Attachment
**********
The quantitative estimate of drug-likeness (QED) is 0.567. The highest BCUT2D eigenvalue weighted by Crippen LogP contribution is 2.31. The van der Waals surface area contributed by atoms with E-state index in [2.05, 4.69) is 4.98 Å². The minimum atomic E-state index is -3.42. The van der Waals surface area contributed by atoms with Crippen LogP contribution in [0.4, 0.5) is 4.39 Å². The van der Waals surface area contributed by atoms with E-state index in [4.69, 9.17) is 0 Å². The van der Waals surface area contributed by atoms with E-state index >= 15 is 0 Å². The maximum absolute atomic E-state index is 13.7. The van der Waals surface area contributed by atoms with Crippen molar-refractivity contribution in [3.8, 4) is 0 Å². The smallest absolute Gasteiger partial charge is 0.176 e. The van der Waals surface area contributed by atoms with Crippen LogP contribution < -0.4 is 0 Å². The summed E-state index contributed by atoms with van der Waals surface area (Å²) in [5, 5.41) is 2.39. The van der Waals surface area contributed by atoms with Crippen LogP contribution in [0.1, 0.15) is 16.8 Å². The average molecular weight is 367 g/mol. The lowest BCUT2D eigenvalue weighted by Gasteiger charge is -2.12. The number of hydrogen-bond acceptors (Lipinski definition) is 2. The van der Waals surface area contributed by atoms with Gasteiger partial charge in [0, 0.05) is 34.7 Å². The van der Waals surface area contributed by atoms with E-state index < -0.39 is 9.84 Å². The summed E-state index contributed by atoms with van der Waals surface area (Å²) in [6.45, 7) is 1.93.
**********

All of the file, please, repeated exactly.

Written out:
The quantitative estimate of drug-likeness (QED) is 0.567. The highest BCUT2D eigenvalue weighted by Crippen LogP contribution is 2.31. The van der Waals surface area contributed by atoms with E-state index in [2.05, 4.69) is 4.98 Å². The minimum atomic E-state index is -3.42. The van der Waals surface area contributed by atoms with Crippen LogP contribution in [0.4, 0.5) is 4.39 Å². The van der Waals surface area contributed by atoms with E-state index in [4.69, 9.17) is 0 Å². The van der Waals surface area contributed by atoms with E-state index >= 15 is 0 Å². The maximum absolute atomic E-state index is 13.7. The van der Waals surface area contributed by atoms with Crippen molar-refractivity contribution in [3.8, 4) is 0 Å². The smallest absolute Gasteiger partial charge is 0.176 e. The van der Waals surface area contributed by atoms with Crippen LogP contribution < -0.4 is 0 Å². The summed E-state index contributed by atoms with van der Waals surface area (Å²) in [5, 5.41) is 2.39. The van der Waals surface area contributed by atoms with Crippen LogP contribution in [0.1, 0.15) is 16.8 Å². The average molecular weight is 367 g/mol. The lowest BCUT2D eigenvalue weighted by Gasteiger charge is -2.12. The number of hydrogen-bond acceptors (Lipinski definition) is 2. The van der Waals surface area contributed by atoms with Gasteiger partial charge in [0, 0.05) is 34.7 Å². The van der Waals surface area contributed by atoms with E-state index < -0.39 is 9.84 Å². The summed E-state index contributed by atoms with van der Waals surface area (Å²) in [6.45, 7) is 1.93.